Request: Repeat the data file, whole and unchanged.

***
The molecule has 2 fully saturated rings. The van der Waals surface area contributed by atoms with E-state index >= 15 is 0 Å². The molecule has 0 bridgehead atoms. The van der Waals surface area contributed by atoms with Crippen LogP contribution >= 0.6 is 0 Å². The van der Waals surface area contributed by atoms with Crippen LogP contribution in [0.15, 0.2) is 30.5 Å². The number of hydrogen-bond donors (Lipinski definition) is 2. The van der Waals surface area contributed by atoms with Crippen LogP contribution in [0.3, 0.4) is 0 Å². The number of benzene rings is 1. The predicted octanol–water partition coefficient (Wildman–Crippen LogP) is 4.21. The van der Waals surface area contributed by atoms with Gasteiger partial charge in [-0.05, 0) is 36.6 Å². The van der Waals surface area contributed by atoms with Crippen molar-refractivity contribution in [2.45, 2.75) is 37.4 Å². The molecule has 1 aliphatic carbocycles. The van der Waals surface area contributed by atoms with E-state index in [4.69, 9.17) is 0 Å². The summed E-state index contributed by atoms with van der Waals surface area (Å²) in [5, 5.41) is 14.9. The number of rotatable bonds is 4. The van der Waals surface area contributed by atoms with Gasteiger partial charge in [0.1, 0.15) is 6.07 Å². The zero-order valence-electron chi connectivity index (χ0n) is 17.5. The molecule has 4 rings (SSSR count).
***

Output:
The molecule has 2 fully saturated rings. The van der Waals surface area contributed by atoms with E-state index >= 15 is 0 Å². The molecule has 0 bridgehead atoms. The van der Waals surface area contributed by atoms with Crippen LogP contribution >= 0.6 is 0 Å². The van der Waals surface area contributed by atoms with Crippen LogP contribution in [0.15, 0.2) is 30.5 Å². The number of hydrogen-bond donors (Lipinski definition) is 2. The van der Waals surface area contributed by atoms with Crippen LogP contribution in [0.3, 0.4) is 0 Å². The number of benzene rings is 1. The predicted octanol–water partition coefficient (Wildman–Crippen LogP) is 4.21. The van der Waals surface area contributed by atoms with Gasteiger partial charge in [-0.05, 0) is 36.6 Å². The van der Waals surface area contributed by atoms with Crippen molar-refractivity contribution in [2.45, 2.75) is 37.4 Å². The molecule has 1 aliphatic carbocycles. The van der Waals surface area contributed by atoms with E-state index in [4.69, 9.17) is 0 Å². The summed E-state index contributed by atoms with van der Waals surface area (Å²) in [5, 5.41) is 14.9. The number of rotatable bonds is 4. The van der Waals surface area contributed by atoms with Gasteiger partial charge in [0.1, 0.15) is 6.07 Å². The zero-order valence-electron chi connectivity index (χ0n) is 17.5. The molecule has 4 rings (SSSR count).